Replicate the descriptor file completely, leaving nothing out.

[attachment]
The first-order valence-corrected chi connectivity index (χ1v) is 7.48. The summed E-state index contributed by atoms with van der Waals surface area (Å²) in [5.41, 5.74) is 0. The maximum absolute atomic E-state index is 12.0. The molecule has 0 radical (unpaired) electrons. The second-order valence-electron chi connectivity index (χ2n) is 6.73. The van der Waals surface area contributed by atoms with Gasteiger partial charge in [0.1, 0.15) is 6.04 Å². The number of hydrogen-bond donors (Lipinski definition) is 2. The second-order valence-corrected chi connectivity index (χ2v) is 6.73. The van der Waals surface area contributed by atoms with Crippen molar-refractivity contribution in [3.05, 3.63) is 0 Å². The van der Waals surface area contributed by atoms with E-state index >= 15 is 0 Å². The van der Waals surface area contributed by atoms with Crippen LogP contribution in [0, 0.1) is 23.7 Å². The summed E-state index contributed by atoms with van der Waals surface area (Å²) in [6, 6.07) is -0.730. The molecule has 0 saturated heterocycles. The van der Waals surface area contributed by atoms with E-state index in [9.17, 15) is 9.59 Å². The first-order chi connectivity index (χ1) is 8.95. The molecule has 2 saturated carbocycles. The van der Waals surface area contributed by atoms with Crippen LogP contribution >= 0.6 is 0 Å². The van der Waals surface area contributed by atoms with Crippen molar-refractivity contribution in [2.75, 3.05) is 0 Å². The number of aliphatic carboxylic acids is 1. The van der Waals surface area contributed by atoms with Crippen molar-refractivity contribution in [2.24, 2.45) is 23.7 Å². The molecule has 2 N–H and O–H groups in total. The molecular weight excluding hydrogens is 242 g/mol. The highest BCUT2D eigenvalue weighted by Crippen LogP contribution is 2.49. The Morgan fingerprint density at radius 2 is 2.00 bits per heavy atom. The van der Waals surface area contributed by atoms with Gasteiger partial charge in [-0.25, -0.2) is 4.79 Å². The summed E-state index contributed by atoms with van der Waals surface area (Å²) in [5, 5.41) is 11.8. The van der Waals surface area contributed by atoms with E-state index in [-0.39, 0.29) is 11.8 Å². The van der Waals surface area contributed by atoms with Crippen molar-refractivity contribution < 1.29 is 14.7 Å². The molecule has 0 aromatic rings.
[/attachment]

The first-order valence-corrected chi connectivity index (χ1v) is 7.48. The summed E-state index contributed by atoms with van der Waals surface area (Å²) in [5.41, 5.74) is 0. The maximum absolute atomic E-state index is 12.0. The molecule has 0 radical (unpaired) electrons. The second-order valence-electron chi connectivity index (χ2n) is 6.73. The van der Waals surface area contributed by atoms with Gasteiger partial charge in [0.1, 0.15) is 6.04 Å². The number of hydrogen-bond donors (Lipinski definition) is 2. The second-order valence-corrected chi connectivity index (χ2v) is 6.73. The van der Waals surface area contributed by atoms with Crippen molar-refractivity contribution in [3.05, 3.63) is 0 Å². The van der Waals surface area contributed by atoms with E-state index >= 15 is 0 Å². The van der Waals surface area contributed by atoms with Crippen LogP contribution in [0, 0.1) is 23.7 Å². The summed E-state index contributed by atoms with van der Waals surface area (Å²) in [6, 6.07) is -0.730. The molecule has 0 saturated heterocycles. The van der Waals surface area contributed by atoms with E-state index in [9.17, 15) is 9.59 Å². The first-order chi connectivity index (χ1) is 8.95. The molecule has 2 saturated carbocycles. The van der Waals surface area contributed by atoms with Crippen LogP contribution >= 0.6 is 0 Å². The van der Waals surface area contributed by atoms with Crippen molar-refractivity contribution in [2.75, 3.05) is 0 Å². The number of aliphatic carboxylic acids is 1. The van der Waals surface area contributed by atoms with Crippen molar-refractivity contribution in [2.24, 2.45) is 23.7 Å². The molecule has 2 N–H and O–H groups in total. The molecular weight excluding hydrogens is 242 g/mol. The highest BCUT2D eigenvalue weighted by Crippen LogP contribution is 2.49. The Morgan fingerprint density at radius 2 is 2.00 bits per heavy atom. The van der Waals surface area contributed by atoms with Gasteiger partial charge in [-0.25, -0.2) is 4.79 Å². The summed E-state index contributed by atoms with van der Waals surface area (Å²) in [5, 5.41) is 11.8. The van der Waals surface area contributed by atoms with E-state index in [-0.39, 0.29) is 11.8 Å². The van der Waals surface area contributed by atoms with Crippen molar-refractivity contribution < 1.29 is 14.7 Å². The molecule has 0 aromatic rings.